Philemon (Greek: Φιλήμων; c. 362 BC – c. 262 BC) was an Athenian poet and playwright of the New Comedy. He was born either at Soli in Cilicia or at Syracuse in Sicily but moved to Athens some time before 330 BC, when he is known to have been producing plays.
He must have enjoyed remarkable popularity, for he repeatedly won victories over his younger contemporary and rival Menander, whose delicate wit was apparently less to the taste of the Athenians of the time than Philemon's more showy comedy. To later times his successes over Menander were so unintelligible as to be ascribed to the influence of malice and intrigue.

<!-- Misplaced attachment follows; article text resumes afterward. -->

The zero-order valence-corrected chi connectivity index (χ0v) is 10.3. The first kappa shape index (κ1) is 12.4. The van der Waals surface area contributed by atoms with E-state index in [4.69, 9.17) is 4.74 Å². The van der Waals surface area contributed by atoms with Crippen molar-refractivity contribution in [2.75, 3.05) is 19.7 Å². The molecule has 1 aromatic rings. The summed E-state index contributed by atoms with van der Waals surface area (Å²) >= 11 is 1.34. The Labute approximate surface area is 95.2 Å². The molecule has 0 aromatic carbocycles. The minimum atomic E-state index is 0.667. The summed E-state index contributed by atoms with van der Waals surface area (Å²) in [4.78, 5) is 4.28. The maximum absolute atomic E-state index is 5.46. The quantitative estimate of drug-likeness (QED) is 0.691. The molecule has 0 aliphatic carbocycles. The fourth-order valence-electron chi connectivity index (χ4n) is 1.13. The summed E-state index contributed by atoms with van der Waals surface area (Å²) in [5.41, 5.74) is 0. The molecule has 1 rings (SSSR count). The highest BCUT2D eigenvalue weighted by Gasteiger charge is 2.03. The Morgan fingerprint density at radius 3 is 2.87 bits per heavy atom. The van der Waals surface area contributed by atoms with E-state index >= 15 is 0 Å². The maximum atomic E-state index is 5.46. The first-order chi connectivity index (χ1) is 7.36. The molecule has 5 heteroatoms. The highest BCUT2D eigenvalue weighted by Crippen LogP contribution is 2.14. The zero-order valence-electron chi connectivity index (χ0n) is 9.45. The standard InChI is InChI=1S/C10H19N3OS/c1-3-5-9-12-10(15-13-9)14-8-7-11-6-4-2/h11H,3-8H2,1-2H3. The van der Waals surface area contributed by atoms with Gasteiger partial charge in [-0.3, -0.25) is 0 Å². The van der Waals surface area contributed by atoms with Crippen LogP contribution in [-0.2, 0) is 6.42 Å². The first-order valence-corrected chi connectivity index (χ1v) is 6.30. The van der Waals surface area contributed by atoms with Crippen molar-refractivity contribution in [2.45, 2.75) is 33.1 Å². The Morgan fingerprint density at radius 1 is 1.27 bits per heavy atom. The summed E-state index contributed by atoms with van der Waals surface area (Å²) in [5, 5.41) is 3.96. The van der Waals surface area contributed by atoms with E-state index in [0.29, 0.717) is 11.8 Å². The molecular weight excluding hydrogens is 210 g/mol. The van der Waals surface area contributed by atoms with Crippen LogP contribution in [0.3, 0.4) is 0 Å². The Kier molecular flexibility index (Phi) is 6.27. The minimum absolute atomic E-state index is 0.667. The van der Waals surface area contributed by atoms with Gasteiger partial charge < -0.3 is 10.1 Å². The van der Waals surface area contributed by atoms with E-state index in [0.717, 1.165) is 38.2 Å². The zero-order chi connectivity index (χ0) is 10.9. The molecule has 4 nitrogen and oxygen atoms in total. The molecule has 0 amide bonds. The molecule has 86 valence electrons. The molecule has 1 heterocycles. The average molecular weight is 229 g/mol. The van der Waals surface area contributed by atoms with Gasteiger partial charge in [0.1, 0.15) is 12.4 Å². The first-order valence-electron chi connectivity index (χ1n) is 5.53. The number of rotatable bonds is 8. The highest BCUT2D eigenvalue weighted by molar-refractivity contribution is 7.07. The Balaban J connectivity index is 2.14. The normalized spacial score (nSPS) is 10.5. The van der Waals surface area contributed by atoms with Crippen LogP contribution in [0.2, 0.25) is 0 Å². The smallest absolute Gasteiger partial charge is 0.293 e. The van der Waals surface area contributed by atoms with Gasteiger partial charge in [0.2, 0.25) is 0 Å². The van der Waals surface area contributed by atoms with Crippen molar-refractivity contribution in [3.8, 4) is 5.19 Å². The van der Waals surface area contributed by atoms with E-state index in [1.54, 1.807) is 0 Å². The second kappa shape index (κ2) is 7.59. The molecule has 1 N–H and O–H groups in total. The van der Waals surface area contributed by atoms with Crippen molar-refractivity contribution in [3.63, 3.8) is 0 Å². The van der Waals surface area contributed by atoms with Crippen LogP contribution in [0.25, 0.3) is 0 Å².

Except for a short sojourn in Egypt with Ptolemy II Philadelphus, he passed his life at Athens. He there died, nearly a hundred years old, but with mental vigour unimpaired, about the year 262 BC, according to the story, at the moment of his being crowned on the stage.
Surviving titles and fragments
Of his ninety-seven works, fifty-seven are known to us by titles and fragments. Two of his plays were the basis for two Latin adaptations of Plautus (Mercator being adapted from Emporos, and Trinummus from Thesauros).
- William Smith, Dictionary of Greek and Roman Biography and Mythology, v. 3 (1870), p. 261.
- Text adapted from Harry Thurston Peck (1898). Harpers Dictionary of Classical Antiquities. New York: Harper and Brothers.